Maybe Google are right and there’s actually a religious revival going on in Canterbury — it is the seat of Archdruid Rowan, after all — but I suspect genuine confusion is closer to the truth; and if even Google are getting themselves so kerfuffulated, what chance is there for the rest of us?

The shop has certainly changed since the last photo we had back in February 2008 when Dave Walker posted about it. Dave’s original post isn’t available, of course, since Mr J Mark ‘Bully Boy’ Brewer huffed and puffed in his ultimately futile attempt to blow the evidence away this time last year, but here’s a screenshot from the archives at Cease & Desist:

In Canterbury - Dave Walker, 12 Feb 2008

In Canterbury - Dave Walker, 12 Feb 2008

The question now is who is responsible for this shop? If either Peter Gotham or Fergus Jack should happen to read this, I’d urge you, gentlemen: please get over there now and take control of the premises before there are any further unauthorised auctions, rebranding exercises or asset shuffling. Please don’t let Canterbury go the way of Exeter.

Thank you.

Tribunals: Next Round Begins

Phil Groom writes:

Please spare a thought and/or pray for everyone involved in the next round of Employment Tribunals, which start today.

The Charity Commission’s appointment of an Interim Manager is good news on the one hand in that at last an outside agency is responding to the Brewers depredations of the former SPCK bookshops; but on the other hand, the solicitors appointed by the Interim Manager have specific responsibility “to preserve the assets of the charity and contest the legal claims of the Usdaw members.”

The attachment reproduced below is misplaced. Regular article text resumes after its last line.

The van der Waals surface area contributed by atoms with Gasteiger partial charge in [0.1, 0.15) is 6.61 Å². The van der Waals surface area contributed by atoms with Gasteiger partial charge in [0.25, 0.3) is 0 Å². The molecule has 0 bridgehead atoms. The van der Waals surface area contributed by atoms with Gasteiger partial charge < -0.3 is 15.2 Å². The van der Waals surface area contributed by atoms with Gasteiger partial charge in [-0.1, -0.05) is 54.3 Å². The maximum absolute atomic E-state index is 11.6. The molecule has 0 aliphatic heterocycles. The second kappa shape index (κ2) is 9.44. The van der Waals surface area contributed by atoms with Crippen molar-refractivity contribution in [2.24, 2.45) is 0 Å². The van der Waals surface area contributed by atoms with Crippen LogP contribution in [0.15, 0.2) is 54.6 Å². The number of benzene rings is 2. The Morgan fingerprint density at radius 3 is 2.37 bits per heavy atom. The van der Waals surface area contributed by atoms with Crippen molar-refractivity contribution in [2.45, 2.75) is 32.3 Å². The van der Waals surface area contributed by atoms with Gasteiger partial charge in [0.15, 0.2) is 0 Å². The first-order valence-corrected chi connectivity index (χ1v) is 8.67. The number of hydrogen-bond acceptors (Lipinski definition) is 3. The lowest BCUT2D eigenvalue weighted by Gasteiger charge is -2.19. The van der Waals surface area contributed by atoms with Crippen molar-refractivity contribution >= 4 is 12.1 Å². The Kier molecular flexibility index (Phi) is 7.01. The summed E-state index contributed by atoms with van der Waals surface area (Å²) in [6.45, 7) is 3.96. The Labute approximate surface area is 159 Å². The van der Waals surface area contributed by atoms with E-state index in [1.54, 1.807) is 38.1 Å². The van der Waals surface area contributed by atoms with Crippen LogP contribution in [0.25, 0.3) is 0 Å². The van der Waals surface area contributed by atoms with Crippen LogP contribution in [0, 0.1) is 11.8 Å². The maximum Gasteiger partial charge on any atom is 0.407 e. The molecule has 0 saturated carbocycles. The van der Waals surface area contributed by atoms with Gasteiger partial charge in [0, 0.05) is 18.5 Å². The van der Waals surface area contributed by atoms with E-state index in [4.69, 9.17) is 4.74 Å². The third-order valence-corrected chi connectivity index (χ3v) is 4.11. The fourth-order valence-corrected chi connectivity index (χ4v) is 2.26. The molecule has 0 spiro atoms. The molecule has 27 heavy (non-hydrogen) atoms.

Let justice roll on like a river!

USDAW Statement as reported on the Church Times blog:

St. Stephen the Great tribunal

The long-awaited first stage of the St. Stephen the Great tribunal is due to take place next week in Bury St. Edmunds, commencing Monday 11 May, and is scheduled to run for three days. This is a preliminary hearing to consider who the employer of the claimants was at the time they were dismissed (the charitable trust, or one of the two limited companies).

Since the date was arranged, the Charity Commission has been conducting an investigation into how the charitable trust has been run and has now used its powers under the Charities Act to intervene and appoint an interim manager to manage the affairs of the charity (in place of the previous trustees, who were the American-based Mark Brewer and other members of his family). The interim manager has, in turn, appointed new solicitors to preserve the assets of the charity and contest the legal claims of the Usdaw members.

These new solicitors asked the tribunal to postpone the hearing in order to allow extra time for them to get up to speed with the cases. But Usdaw objected, as our members had been waiting so long for their cases to be heard. The hearing will now commence on the Monday morning with legal arguments for and against the granting of a postponement of the tribunal.

Usdaw is hoping that the court will consider the best interests of the claimants, who have waited patiently for justice, three of whom will be travelling to Bury St. Edmunds to appear as test case witnesses on behalf of all those dismissed, and allow the case to continue on the day.